Longtime PARMA friend and artist Henry Wolking, a renowned Nevada-based Floridian composer, author, and teacher, is back again with a full-album of jazz works release POWELL CANYONS on Big Round Records. Today, Wolkings is our next featured artist in “The Inside Story,” a blog series exploring the inner workings and personalities of our artists. Read on to see what Wolking’s guilty pleasure is…
When did you realize you wanted to be an artist/composer/creator?
I was born in Orlando Florida. My father was a radio technician at WDBO; he built a small record player for me and would bring home stacks of pop promo recordings the station would have otherwise tossed. I was only about 4 but can still remember unrecognized hits such as “Hey Bub Get Out Of The Tub”, and “Tickle Like A Pickle”. I took piano lessons for about six months when I was five, but grew bored and my mother allowed me to quit. My mother was an amateur pianist who loved Gershwin, which to me was classical music. She would also play some Bach, which I loved (and still do). We moved to the space coast (Cape Canaveral) area when I was in 3rd grade. I sang for a year in an Episcopalian boys choir when I was in 6th grade, it was a superb experience until my voice changed. The following year I’d pick up the trombone in 7th grade. Music became my passion, and at 15 started playing professionally in a local big band, for which I also did my first arranging (Winchester Cathedral). By high school, I knew I wanted to make music my life, by college it was clear, I wanted to be a professional performer/composer. It worked and now I’m happily retired.
What is your guilty pleasure?
If I feel guilty about a specific pleasure, I probably shouldn’t let the world in on it. I do however have one that I can share, and this is it. I’ve stopped playing, completely this time, the trombone, my primary musical instrument since I was twelve years old. Why you ask would that be a pleasure? The pleasure is akin to stopping any pain you can control, such as banging your head on a wall or walking barefoot over sharp rocks. The daily practice routine of sticking a heavy foreign metal object on my face and buzzing a brass funnel for an hour or more, all the while negotiating right-hand slide positions, may not sound like fun, and in truth, for me, it isn’t anymore. My guilty pleasure is the feeling of relief I have of getting away from that physical chore. I no longer have to beat myself up for not having practiced enough or being adequately prepared for a gig at a local retirement community luncheon.
If you could spend creative time anywhere in the world, where would it be? And why?
I have traveled extensively, and seen so much beauty; I couldn’t possibly isolate any particular place to engage in the creative activity of composing a work. I feel that just about anywhere can be a great place to engage the inner activity of creativity, musical or otherwise. I have been greatly inspired by the natural wonders of the mountains and canyons west of the continental divide. I now live in Boulder City Nevada, only minutes away from the Hoover Dam, Lake Mead National Recreation Area, and many incredible volcanic and red rock canyons feeding the Colorado River. I’m inspired every day by my surroundings, and since I no longer have to worry about the trombone, I have more time to work on a variety of musical projects. Nothing stimulates me more than hiking and enjoying nature’s slicing and dicing of mother earth’s thin but resilient crust.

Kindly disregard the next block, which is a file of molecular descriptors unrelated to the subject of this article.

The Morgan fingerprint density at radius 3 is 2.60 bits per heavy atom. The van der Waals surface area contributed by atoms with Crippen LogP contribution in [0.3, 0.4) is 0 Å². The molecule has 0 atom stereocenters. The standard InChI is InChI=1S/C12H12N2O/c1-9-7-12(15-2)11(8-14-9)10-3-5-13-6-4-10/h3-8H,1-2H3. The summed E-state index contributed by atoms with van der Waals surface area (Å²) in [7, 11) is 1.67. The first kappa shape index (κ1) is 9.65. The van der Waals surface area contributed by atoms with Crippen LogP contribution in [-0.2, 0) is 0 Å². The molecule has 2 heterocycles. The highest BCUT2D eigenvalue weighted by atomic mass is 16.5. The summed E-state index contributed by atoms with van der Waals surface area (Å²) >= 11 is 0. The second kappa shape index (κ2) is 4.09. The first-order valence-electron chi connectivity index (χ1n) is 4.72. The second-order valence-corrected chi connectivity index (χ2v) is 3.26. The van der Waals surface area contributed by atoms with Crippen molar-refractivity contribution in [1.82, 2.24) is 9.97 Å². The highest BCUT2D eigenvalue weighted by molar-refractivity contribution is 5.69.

What was your favorite musical moment on the album?
I really love all the instruments I write for. Part of the joy of composing for large instrumental ensembles is putting myself in the position of performer for each note I put in front of them. This is not to say I’m always successful at writing the perfect 2nd bassoon part, but I’m always challenged to try to do so. Writing concerti poses another dilemma which might be characterized as “showing the love” for the orchestra as well as the soloist(s). For this album, I had to show a lot of love to the two pianists performing my double concerto, “Letting Midnight Out On Bail”. Bonnie and Susan are spectacular classical pianists who requested a work that would pay tribute to the icons of piano jazz. As every note is written and not improvised, my greatest challenge was to stylistically represent each of the jazz pianists noted in the score and to compose melodies and written solos that sound as if they were being improvised. So, for this recording, my favorite musical instrument would be the piano.
What does this album mean to you personally?
Personally, this album allowed me to interact with so many talented and gifted musicians, that the whole massive project, which took over two years to complete, left me with an incredibly positive attitude towards not only the performers, but the conductors, orchestra managers, and the producers. Working with the London Symphony out of Abbey Road Studios, was literally a dream come true. Having “Midnight” premiered in a live concert performance with the Warsaw Philharmonic followed by a two-day recording session, was equally as satisfying. The recording of “Forests” by the Bratislava Radio Orchestra with Robert Black conducting is one of my fondest memories. I hope my sense of joy and optimism is evident in these splendid performances.
Is there a specific feeling you want listeners to tune into when hearing your work?
Yes, a sense of exploration, of starting at one place, ending in another, and finding all sorts of interesting things in between. At the end you don’t wish you’d taken a shortcut on this musical journey, instead, you are anxious to do it again.
By Samantha Granville, Social Media Specialist